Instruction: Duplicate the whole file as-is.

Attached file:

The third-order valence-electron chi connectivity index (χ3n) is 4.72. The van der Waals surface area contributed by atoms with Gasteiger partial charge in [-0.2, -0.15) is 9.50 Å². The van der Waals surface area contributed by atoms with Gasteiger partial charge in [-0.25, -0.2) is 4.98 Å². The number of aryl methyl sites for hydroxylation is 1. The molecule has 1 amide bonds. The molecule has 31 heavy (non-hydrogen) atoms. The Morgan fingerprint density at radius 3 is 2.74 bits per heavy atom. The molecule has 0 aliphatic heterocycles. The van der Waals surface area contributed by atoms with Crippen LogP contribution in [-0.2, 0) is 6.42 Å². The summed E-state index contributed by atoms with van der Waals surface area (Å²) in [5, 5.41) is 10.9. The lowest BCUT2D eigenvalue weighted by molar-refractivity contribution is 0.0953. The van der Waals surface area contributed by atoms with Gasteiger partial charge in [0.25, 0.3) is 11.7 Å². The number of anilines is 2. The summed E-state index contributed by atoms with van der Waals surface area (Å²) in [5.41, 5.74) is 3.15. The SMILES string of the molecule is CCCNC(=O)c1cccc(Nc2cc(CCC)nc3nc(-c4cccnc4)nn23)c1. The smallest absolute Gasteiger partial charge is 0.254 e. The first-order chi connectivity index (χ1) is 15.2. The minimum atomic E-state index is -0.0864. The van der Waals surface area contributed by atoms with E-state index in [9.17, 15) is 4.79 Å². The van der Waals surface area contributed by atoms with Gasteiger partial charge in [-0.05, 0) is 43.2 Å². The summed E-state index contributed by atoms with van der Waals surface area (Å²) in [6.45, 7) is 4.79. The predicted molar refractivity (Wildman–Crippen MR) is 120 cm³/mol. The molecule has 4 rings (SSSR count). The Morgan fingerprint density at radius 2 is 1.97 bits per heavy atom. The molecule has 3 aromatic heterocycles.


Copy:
The third-order valence-electron chi connectivity index (χ3n) is 4.72. The van der Waals surface area contributed by atoms with Gasteiger partial charge in [-0.2, -0.15) is 9.50 Å². The van der Waals surface area contributed by atoms with Gasteiger partial charge in [-0.25, -0.2) is 4.98 Å². The number of aryl methyl sites for hydroxylation is 1. The molecule has 1 amide bonds. The molecule has 31 heavy (non-hydrogen) atoms. The Morgan fingerprint density at radius 3 is 2.74 bits per heavy atom. The molecule has 0 aliphatic heterocycles. The van der Waals surface area contributed by atoms with Crippen LogP contribution in [-0.2, 0) is 6.42 Å². The summed E-state index contributed by atoms with van der Waals surface area (Å²) in [5, 5.41) is 10.9. The lowest BCUT2D eigenvalue weighted by molar-refractivity contribution is 0.0953. The van der Waals surface area contributed by atoms with Gasteiger partial charge in [0.25, 0.3) is 11.7 Å². The number of anilines is 2. The summed E-state index contributed by atoms with van der Waals surface area (Å²) in [5.41, 5.74) is 3.15. The SMILES string of the molecule is CCCNC(=O)c1cccc(Nc2cc(CCC)nc3nc(-c4cccnc4)nn23)c1. The smallest absolute Gasteiger partial charge is 0.254 e. The first-order chi connectivity index (χ1) is 15.2. The minimum atomic E-state index is -0.0864. The van der Waals surface area contributed by atoms with E-state index in [9.17, 15) is 4.79 Å². The van der Waals surface area contributed by atoms with Gasteiger partial charge in [-0.05, 0) is 43.2 Å². The summed E-state index contributed by atoms with van der Waals surface area (Å²) in [6.45, 7) is 4.79. The predicted molar refractivity (Wildman–Crippen MR) is 120 cm³/mol. The molecule has 4 rings (SSSR count). The Morgan fingerprint density at radius 2 is 1.97 bits per heavy atom. The molecule has 3 aromatic heterocycles.